The Art of Sandra Bowden
Sunset at Tower Road, oil on canvas, 11" x 14"

New Paintings by Rodney Troth

Please also see community events listed below:
  • Rodney Troth


"I love that moment when the sun dips behind a cloud low in the sunset or just when it goes below the horizon. The landscape lights up with a glow - a response. It's an inner light, tangible." -R.T.

On view July 28th – September 23rd at Signs of Life Gallery: over 60 works by Rodney Troth, a Baldwin City artist who captures the color and splendor of the Kansas landscape in both abstraction and realism.

About the ArtistAbout the Artist

Baldwin artist Rodney Troth captures the unique beauty of the Kansas landscape with both the emotive forms of abstraction and the detailed specificity of realism. Each area of visual expression reflects his passion for learning to see the natural world with both his heart and his mind.

This dynamic between freeform geometric shapes and faithful representations of the landscape first took root while Troth was studying architecture at the University of Kansas. He enrolled in a painting class taught by Robert Sudlow, one of Kansas’ most celebrated artists, and became enraptured while watching Sudlow paint the plains, prairies, and hills of Kansas, a fascination that inspired him to take Sudlow’s class for several years in a row. Although he eventually left KU his senior year, Troth continued studying with Sudlow while working in construction and as a purchasing manager for a local irrigation products company, often accompanying him out into the Flint Hills to paint side by side. Sudlow also encouraged Troth to read the Mustard Seed Garden Manual of Painting, a classic manual of traditional Chinese brushwork that teaches artists to respond to what they see intuitively, as if having a conversation with the landscape.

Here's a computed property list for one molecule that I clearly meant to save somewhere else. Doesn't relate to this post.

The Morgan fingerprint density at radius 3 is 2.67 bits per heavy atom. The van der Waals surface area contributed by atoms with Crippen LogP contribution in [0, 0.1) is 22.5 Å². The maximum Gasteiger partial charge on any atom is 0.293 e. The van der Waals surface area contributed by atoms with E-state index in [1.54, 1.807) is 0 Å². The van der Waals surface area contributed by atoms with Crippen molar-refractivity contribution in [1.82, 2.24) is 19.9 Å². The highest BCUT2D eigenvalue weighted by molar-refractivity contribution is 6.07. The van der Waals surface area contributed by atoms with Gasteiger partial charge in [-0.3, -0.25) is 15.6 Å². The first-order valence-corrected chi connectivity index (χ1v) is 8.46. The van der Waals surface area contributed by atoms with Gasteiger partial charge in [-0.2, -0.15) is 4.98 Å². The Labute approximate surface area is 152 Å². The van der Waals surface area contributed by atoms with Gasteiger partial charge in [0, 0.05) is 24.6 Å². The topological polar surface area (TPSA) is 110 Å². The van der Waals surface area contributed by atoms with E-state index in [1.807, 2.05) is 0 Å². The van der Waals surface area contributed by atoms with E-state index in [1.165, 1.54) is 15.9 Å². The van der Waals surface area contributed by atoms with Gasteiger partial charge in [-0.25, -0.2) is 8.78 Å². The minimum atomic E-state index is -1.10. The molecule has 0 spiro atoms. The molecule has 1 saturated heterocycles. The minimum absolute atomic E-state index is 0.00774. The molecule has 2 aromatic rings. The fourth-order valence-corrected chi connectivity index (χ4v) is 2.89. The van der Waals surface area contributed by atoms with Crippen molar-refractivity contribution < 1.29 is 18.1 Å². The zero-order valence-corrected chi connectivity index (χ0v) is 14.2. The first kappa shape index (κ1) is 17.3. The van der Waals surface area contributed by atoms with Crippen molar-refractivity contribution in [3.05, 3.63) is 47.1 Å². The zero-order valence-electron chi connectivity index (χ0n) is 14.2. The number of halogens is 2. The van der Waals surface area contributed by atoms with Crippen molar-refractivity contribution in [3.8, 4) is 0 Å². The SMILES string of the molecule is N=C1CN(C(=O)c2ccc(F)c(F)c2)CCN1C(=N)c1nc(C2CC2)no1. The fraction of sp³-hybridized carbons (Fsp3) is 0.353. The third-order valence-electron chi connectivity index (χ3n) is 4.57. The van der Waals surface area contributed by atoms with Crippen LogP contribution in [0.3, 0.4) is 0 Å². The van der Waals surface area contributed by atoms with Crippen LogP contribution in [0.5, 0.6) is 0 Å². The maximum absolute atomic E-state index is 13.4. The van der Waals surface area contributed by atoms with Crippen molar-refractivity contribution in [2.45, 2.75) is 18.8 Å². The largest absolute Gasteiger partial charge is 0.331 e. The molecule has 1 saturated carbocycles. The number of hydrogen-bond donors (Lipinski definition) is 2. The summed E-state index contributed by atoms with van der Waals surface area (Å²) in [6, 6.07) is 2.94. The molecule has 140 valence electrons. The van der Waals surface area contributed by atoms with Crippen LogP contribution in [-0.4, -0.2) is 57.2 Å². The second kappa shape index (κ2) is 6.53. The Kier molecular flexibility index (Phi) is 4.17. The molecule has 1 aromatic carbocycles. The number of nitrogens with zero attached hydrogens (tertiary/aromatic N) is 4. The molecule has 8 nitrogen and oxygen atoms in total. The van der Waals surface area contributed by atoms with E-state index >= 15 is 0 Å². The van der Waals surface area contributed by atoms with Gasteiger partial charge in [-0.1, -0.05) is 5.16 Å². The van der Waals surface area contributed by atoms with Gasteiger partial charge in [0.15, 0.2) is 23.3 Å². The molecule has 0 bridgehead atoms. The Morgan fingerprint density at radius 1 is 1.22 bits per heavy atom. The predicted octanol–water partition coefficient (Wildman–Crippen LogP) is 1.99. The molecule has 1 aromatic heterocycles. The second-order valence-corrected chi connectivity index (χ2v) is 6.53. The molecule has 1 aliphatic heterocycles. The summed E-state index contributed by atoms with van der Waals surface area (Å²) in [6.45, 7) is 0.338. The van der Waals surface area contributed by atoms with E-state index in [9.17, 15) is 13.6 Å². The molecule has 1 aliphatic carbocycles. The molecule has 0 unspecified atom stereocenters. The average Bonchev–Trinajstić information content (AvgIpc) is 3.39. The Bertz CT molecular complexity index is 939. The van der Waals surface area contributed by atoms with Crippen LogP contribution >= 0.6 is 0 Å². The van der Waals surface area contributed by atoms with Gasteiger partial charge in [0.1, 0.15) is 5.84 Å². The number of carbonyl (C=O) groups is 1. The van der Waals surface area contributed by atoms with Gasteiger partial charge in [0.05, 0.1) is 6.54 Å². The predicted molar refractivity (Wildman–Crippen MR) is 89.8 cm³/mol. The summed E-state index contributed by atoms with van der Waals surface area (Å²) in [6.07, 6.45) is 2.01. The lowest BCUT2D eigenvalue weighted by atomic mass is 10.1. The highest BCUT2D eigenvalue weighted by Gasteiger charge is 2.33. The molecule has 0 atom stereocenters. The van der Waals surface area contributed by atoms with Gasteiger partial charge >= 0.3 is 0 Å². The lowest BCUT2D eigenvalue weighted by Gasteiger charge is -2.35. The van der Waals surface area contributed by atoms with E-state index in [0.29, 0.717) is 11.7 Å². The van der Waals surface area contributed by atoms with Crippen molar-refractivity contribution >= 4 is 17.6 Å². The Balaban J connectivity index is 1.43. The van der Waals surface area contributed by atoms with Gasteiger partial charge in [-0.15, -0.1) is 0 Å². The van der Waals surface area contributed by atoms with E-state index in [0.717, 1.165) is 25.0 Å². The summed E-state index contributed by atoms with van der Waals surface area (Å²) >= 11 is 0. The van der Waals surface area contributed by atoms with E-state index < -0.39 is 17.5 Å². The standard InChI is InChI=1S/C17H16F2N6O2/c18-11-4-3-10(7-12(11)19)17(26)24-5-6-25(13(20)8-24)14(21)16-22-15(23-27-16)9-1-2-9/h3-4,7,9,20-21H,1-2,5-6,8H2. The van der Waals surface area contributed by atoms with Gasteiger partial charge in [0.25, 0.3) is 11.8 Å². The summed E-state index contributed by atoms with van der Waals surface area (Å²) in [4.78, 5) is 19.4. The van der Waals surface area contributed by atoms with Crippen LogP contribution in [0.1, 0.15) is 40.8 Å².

It was also during this time that Troth discovered Abstract Expressionists like Robert Motherwell, Franz Kline, and Mark Rothko, and began experimenting with the creative possibilities of Abstract Expressionism, an art movement that emphasized automatic, gestural expressions. It is perhaps Rothko’s works that seem to surface the most in Troth’s strata paintings, which feature bands of color that seem to hum together with their bold hues and softly uneven edges.

Troth’s strata paintings and realistic landscapes aren't unrelated; often the bars of color in his abstract works mimic segments of land-and-sky horizons in his larger-than-life landscapes, which include oil-on-canvas works, watercolors, and chalk drawings. He finds the inspiration to create both types of work during his drives out into the Flint Hills or to areas south of Clinton Lake, where he stops and makes sketches of different spots, eventually settling in one place to plunge in and paint the natural beauty around him. “I let the day dictate the palette,” he says. Additionally, Troth enjoys visiting museums where he studies works by Old Masters; he has spent hours in front of the Monet paintings at the Nelson-Atkins Museum of Art.

Troth’s adeptness in both abstraction and realism reflects his fascination with fully capturing the beauty of the Kansas landscape, where the passage of time, changing lights, and vivid colors create an endless source of inspiration.


Dear Old Kansas Show Card
Strata #68 , Wabu, Early Evening, oil on canvas, 48" x 58"

Upcoming Events

Troth will also participate in a question-and-answer session with gallery visitors in association with the Landscape and Light exhibition Friday 7:30 p.m. September 15 at the gallery.